Court rulings keep Trump's financial records private for now
There's good and bad news for President Donald Trump after Thursday's court rulings on his taxes.
The Supreme Court ruled in a 7-2 vote that the Manhattan district attorney has the right to subpoena the president's tax returns and financial records.
But, they sent the case back to a lower court for further litigation.
In another 7-2 ruling, the court ruled for now that it wouldn't allow Congress to get immediate access to the president's financial documents.
The court says also sent the case back to the lower courts to tackle a separation of powers issue.
Pace Law School Professor Bridget Crawford believes the rulings were short-term victories for the president, but could bring long-term dangers.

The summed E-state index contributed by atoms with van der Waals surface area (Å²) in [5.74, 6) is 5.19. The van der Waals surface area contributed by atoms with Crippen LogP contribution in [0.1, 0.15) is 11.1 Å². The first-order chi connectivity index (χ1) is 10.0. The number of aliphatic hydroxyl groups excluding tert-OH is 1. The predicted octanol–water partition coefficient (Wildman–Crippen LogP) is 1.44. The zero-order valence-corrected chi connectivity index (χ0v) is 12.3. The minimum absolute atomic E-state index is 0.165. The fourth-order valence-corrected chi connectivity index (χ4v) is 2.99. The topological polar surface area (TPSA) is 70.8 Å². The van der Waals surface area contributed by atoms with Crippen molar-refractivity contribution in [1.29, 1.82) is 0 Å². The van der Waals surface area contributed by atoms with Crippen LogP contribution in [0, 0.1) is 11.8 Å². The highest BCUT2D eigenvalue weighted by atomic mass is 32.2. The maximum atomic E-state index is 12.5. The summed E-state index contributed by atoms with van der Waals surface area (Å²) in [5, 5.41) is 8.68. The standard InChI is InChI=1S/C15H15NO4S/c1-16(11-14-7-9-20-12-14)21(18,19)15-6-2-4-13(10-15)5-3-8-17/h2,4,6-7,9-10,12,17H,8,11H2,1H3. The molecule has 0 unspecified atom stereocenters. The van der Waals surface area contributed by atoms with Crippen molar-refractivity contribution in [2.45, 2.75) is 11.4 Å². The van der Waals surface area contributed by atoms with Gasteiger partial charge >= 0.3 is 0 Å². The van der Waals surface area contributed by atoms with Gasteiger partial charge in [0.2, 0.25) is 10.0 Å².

"In the immediate term, no one is going to get their hands on President Trump's tax returns anytime soon. However in the long run, the Supreme Court has stated the separation of powers is alive and well in this country," she says.
The president took to Twitter to voice his displeasure with the court rulings, calling it a political prosecution.
State Assemblyman David Buchwald, a former tax attorney, has taken a keen interest in the president and his transparency or lack thereof.
He was the author of the Trust Act, a bill signed into law last year allowing the state to hand over tax documents of any state official if requested by Congress.
He believes Congress dragged its feet in getting the president’s tax returns from the state, but he thinks Thursday’s ruling suggests the president will eventually be made to come clean about his financial history.
“I think Donald Trump has tried to hide from the public for a long time what he’s about,” he says.